2020 Election

WOSU has your guide to the 2020 election in Ohio and around the country. Find stories here on the presidential contest, U.S. House races and more from WOSU and NPR.

After a lifetime of membership in exclusive clubs, President Trump is about to join one against his will.

It is the club of one-term presidents.

There is surely no dishonor in serving a single term in the nation's highest office. Trump will bring to 23 the number of presidents who had the job for just four years or fewer, so the club includes about half of all those who have taken the oath. Five presidents died while in their first term (two by assassination). Several who stepped in for one of these fallen presidents completed the remainder of that term and left.

Pro-Trump and anti-government demonstrators at the Ohio Statehouse on Jan. 17, 2021.
Clare Roth / WOSU

With snow falling lightly on Columbus, and the windows of the Ohio Statehouse boarded up and guarded by scores of Ohio National Guard members, a small but ideologically diverse crowd gathered in Capitol Square downtown Sunday.

Updated at 7:13 p.m. ET

The House of Representatives voted Wednesday to impeach President Trump for "high crimes and misdemeanors" — specifically, for inciting an insurrection against the federal government at the U.S. Capitol.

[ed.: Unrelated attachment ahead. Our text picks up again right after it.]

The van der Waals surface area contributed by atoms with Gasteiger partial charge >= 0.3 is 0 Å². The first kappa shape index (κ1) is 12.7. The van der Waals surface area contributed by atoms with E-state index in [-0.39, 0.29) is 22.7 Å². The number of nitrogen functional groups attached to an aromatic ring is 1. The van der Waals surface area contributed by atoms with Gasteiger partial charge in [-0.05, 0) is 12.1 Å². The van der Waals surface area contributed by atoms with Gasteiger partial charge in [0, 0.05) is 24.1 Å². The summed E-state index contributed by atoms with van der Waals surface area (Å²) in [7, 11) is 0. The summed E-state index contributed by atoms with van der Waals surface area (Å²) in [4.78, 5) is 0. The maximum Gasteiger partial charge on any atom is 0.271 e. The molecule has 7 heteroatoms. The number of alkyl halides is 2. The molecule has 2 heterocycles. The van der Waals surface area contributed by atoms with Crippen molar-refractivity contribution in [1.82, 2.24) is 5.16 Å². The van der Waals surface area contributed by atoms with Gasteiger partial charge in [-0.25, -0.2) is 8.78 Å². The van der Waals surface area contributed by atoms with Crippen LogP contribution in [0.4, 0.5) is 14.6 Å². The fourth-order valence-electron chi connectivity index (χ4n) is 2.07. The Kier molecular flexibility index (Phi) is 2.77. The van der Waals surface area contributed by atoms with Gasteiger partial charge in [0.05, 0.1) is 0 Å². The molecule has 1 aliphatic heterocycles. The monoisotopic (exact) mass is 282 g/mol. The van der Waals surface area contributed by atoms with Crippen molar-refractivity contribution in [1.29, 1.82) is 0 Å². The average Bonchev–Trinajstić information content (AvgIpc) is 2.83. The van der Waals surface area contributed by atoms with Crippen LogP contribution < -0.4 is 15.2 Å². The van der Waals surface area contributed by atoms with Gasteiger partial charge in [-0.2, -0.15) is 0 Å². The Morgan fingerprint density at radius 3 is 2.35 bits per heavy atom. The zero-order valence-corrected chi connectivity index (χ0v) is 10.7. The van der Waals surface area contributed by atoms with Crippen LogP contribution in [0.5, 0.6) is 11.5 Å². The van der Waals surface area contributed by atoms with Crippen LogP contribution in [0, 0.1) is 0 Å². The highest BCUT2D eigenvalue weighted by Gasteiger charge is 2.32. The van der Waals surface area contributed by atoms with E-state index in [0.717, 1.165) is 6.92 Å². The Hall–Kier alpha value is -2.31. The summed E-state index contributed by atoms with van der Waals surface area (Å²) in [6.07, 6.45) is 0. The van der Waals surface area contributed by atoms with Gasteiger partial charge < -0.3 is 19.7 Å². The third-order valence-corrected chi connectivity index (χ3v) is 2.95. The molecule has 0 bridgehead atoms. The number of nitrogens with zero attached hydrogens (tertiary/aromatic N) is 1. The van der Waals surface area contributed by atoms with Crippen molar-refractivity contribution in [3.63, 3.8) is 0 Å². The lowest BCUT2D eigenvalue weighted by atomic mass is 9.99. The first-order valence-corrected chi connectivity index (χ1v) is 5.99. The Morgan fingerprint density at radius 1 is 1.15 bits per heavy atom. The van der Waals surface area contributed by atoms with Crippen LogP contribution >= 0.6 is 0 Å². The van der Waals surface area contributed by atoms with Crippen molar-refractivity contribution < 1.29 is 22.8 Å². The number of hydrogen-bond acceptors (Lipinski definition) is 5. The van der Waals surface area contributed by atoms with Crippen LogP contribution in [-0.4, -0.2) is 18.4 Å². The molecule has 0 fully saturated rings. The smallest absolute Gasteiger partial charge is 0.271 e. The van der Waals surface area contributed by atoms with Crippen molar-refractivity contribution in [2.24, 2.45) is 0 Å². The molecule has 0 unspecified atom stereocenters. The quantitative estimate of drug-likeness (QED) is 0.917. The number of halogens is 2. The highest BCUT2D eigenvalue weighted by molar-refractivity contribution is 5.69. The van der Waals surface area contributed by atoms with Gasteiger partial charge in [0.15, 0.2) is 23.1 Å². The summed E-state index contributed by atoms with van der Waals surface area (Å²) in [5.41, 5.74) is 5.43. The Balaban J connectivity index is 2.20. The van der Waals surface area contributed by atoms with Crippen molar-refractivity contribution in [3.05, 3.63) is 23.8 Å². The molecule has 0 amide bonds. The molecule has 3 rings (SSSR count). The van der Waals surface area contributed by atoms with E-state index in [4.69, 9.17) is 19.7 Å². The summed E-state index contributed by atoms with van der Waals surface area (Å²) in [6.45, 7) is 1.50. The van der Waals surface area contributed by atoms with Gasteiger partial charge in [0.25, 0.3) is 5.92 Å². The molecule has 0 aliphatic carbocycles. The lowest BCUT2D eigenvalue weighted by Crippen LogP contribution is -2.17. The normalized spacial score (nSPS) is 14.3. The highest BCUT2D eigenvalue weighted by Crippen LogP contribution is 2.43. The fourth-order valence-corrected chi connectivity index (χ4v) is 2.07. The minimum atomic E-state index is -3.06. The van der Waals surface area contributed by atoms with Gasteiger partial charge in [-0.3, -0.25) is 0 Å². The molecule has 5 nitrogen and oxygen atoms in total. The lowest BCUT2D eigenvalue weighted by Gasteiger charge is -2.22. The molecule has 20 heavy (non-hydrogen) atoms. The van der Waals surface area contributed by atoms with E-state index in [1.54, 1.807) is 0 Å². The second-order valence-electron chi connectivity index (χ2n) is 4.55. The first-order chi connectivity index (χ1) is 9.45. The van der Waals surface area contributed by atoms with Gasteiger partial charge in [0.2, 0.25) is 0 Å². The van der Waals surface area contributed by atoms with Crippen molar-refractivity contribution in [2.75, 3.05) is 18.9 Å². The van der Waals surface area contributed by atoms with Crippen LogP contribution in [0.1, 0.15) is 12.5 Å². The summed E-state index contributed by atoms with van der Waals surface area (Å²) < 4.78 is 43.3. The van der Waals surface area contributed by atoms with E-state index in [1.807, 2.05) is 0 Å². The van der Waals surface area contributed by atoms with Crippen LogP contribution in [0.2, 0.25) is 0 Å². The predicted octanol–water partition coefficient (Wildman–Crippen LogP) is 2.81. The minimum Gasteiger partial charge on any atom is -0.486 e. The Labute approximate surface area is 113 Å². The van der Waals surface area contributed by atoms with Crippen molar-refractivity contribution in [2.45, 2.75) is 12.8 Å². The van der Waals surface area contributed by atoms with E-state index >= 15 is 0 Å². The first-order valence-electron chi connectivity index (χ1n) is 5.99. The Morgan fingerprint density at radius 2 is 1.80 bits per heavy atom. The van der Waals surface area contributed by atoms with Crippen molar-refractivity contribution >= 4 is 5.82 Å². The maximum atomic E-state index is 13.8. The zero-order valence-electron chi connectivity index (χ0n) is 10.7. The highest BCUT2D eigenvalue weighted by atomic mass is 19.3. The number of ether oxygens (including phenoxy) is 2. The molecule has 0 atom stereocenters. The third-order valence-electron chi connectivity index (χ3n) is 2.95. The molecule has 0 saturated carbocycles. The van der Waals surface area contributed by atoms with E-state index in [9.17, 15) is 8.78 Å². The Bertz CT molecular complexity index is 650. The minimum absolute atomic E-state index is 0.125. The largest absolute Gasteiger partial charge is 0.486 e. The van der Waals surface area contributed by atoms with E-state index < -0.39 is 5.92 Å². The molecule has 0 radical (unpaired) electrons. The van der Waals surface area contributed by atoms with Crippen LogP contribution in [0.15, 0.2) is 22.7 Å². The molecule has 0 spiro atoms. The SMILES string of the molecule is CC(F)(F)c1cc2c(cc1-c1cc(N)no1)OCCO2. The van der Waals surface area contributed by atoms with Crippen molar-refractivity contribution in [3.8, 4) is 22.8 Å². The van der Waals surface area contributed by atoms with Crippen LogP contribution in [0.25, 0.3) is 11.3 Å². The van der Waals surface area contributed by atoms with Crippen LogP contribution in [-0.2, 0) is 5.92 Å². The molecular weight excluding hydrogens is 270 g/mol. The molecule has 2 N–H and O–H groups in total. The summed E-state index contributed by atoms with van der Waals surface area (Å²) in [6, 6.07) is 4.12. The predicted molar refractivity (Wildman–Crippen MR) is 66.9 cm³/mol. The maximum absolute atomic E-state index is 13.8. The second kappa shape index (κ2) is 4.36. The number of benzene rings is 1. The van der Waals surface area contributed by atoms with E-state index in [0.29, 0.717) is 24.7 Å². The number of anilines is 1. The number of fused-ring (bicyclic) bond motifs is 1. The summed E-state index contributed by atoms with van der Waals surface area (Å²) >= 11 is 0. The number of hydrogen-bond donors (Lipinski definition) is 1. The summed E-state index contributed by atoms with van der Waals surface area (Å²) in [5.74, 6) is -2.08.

Just one week before he will leave office, Trump has now become the first U.S. president to be impeached twice.

Wednesday's vote came a week after Trump supporters stormed the Capitol in a chaotic scene that left five people dead.

Voters waiting more than two hours to cast a ballot during the final weekend of early voting in Ohio on Sunday, November 1 at the Franklin County Board of Elections in Columbus.
Karen Kasler / Ohio Public Radio

Antone White, the new director of the Franklin County Board of Elections, says he's ready to evaluate the voting process and enhance voter education after the tumultuous 2020 election.